In a typical election year, groups in Missouri like the League of Women Voters would have volunteers out and about right now, registering new voters and dispensing advice such as how to request absentee ballots. But civic engagement groups are rolling back their activity as the Nov. 8 general election approaches, thanks to a new Missouri election law that took effect at the end of August.
The groups say the law, HB 1878, limits their constitutionally protected speech and keeps them from doing voter outreach that is part of their typical operations.
The League of Women Voters of Missouri and the Missouri chapter of the NAACP filed two lawsuits against provisions in the new law, including the state’s new photo ID requirement and the law’s language limiting voter outreach.
The law now requires that Missourians present a state-issued photo ID when they cast ballots, a measure that has been overturned numerous times in the courts. It also limited the number of voter registration applications a person can solicit without registering with the state. And it bans any form of compensation for volunteers who register voters.
Missouri Secretary of State Jay Ashcroft called the lawsuits silly when asked about them in August and said he thinks everyone should work together to improve access to the ballot and security in the voting system.
“I don’t understand why we can’t all agree that we want to have access so that every registered voter can vote,” he said. “We want to have security so it’s hard to cheat. And we want to have a system with credibility.”
Ashcroft added: “It seems like sometimes there are just a lot of people that would rather cause problems than help us continue to make it better.”
After HB 1878 passed, the Heritage Foundation, a conservative think tank, released a new scorecard that ranks Missouri fourth among the states when it comes to what the think tank describes as “election integrity.”
But the League of Women Voters and Missouri NAACP in their lawsuits say the state law is so vague that in order to comply, they are limiting their voter engagement activities to avoid possible criminal prosecutions. Violations could subject someone to a felony conviction with the loss of the right to vote.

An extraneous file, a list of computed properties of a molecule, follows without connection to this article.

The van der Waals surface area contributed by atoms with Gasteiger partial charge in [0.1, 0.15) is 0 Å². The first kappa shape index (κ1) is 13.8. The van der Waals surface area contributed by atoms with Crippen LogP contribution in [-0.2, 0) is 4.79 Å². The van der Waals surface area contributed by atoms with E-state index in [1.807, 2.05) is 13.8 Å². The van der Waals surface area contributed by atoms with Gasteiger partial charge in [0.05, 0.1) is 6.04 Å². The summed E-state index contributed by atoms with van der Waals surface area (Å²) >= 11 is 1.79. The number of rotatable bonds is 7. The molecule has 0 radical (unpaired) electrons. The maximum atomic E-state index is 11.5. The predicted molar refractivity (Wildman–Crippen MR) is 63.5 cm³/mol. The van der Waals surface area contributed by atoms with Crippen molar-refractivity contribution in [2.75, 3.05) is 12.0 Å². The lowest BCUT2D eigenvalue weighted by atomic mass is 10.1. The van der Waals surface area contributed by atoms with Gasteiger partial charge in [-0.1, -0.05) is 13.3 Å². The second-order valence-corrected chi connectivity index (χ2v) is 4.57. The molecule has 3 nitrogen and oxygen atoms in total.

The League of Women Voters now doesn’t suggest an absentee ballot as an option when speaking with prospective voters unless the person is specifically requesting information about absentee ballots. Instead, they direct them to their local election authority.
“Well, because the law is so vague in the wording, we are being extremely cautious,” Marilyn McLeod, president of the League of Women Voters of Missouri, told The Beacon. “We’ve taken references to absentee ballots off of our materials, and that’s something that we really would want to help people with. It’s a free speech and a First Amendment issue.”
She noted that much of the information the league is now fearful about sharing is already public.
“For example, providing blank applications or information on how to do an absentee ballot, that’s public information that’s readily available on the secretary of state’s website,” she said. “That is purely public information that should be easily provided to anyone who asks for it, by anyone. And making this a criminal offense to me could not be more unconstitutional.”
The law requires people who may register voters to sign up with the state as a “voter registration solicitor.” In their lawsuit, the NAACP and League of Women Voters argued that signing volunteers up as registration solicitors would be “burdensome and exclusionary.”
The LWV has so far received 130 confirmations of voter registration solicitor applications, according to McLeod, but the group expects the number to be much higher as they get more confirmations.
She said overall the law has made their processes more cumbersome and some employees have had to step back from voter registration activities because of it.
“The league has a policy now in terms of filling out a very special form with the secretary of state to be sure that every member who does voter registration complies,” McLeod said. “And that has created administrative issues that were not necessary before. All we want to do is make sure people register to vote and do our best at that. And so it has made our processes more complicated.”
In the past, the league would reimburse mileage expenses for volunteers who drive long distances for voter registration events, like in rural areas. McLeod said that option is no longer available.
“It’s uncomfortable and we want to be sure not to do anything that’s illegal, so that’s why we’re having to take this step back,” she said.
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